14 dead in scaffolding collapse at Vietnam steel plant
At least 14 workers were killed and dozens more injured after scaffolding collapsed at a steel plant in central Vietnam, officials said, as rescue teams Thursday searched for bodies still trapped in the wreckage.
Hanoi: At least 14 workers were killed and dozens more injured after scaffolding collapsed at a steel plant in central Vietnam, officials said, as rescue teams Thursday searched for bodies still trapped in the wreckage.
The labourers were building concrete blocks as part of a seawall project when the accident took place late Wednesday in the coastal province of Ha Tinh, said Le Minh Dao, office manager of the provincial People`s Committee.
"We have pulled out 12 bodies. Two other bodies will soon be rescued from the rubble," Dao said.
He added that around 700 people were mobilised overnight to help rescue workers at the site, where at least 28 people were injured.
State media reported that many of the injured were recovering at a local hospital, with some in critical condition.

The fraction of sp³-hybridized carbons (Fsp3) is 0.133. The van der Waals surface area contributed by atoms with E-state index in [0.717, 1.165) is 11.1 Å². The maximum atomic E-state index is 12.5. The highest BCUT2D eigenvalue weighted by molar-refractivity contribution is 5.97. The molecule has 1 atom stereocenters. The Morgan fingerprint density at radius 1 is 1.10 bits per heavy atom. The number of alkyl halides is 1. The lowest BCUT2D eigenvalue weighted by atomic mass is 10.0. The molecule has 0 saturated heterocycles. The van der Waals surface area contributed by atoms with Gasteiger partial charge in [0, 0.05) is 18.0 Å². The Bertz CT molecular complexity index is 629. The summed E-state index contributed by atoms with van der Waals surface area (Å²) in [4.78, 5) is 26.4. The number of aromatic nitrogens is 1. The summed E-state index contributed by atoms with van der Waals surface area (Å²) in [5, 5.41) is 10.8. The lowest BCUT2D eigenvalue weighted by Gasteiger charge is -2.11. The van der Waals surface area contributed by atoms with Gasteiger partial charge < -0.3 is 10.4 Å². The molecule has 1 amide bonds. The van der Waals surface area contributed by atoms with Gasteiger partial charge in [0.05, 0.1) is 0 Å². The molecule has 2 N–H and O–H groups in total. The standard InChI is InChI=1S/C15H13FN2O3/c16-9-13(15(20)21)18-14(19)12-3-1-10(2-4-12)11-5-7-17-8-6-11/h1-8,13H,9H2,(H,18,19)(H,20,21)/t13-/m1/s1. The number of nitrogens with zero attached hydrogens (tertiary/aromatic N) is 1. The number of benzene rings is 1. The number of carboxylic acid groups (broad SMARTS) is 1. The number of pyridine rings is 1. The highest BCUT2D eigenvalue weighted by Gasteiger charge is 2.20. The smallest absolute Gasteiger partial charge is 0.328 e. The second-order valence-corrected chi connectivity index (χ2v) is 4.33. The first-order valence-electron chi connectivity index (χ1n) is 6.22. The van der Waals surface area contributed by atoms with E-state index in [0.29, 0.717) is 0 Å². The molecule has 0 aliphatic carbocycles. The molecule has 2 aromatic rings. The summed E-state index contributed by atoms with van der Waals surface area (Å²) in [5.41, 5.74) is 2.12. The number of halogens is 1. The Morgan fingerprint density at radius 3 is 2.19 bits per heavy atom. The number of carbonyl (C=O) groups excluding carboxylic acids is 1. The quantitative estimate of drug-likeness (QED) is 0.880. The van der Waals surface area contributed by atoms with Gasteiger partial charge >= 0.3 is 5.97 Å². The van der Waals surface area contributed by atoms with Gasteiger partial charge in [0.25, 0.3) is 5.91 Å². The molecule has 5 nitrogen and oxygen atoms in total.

It was not immediately clear why the scaffolding had collapsed but an investigation would be launched, said Dao.
According to local officials, the industrial complex is owned by Taiwanese group Formosa Plastics.
State media also said the construction project had been sub-contracted to a local labour supply company, with investment from Samsung C&T, a subsidiary of South Korean giant Samsung.
Formosa Plastics has been building a large steel complex in the Vung Ang industrial zone in Ha Tinh.
The eight-billion-dollar site was the target of anti-Chinese riots last May after Beijing deployed an oil rig in waters that Vietnam claims.
Formosa`s Ha Tinh complex was looted, vandalised and partially burned down by rioters, leaving at least two Chinese workers dead and more than 100 others -- both Chinese and Vietnamese -- injured.
The project recently came under fire in Vietnam`s state-controlled media for violating local labour laws by employing too many Chinese workers.
Deadly accidents are common at construction sites in Vietnam, where labour and safety regulations are sometimes ignored.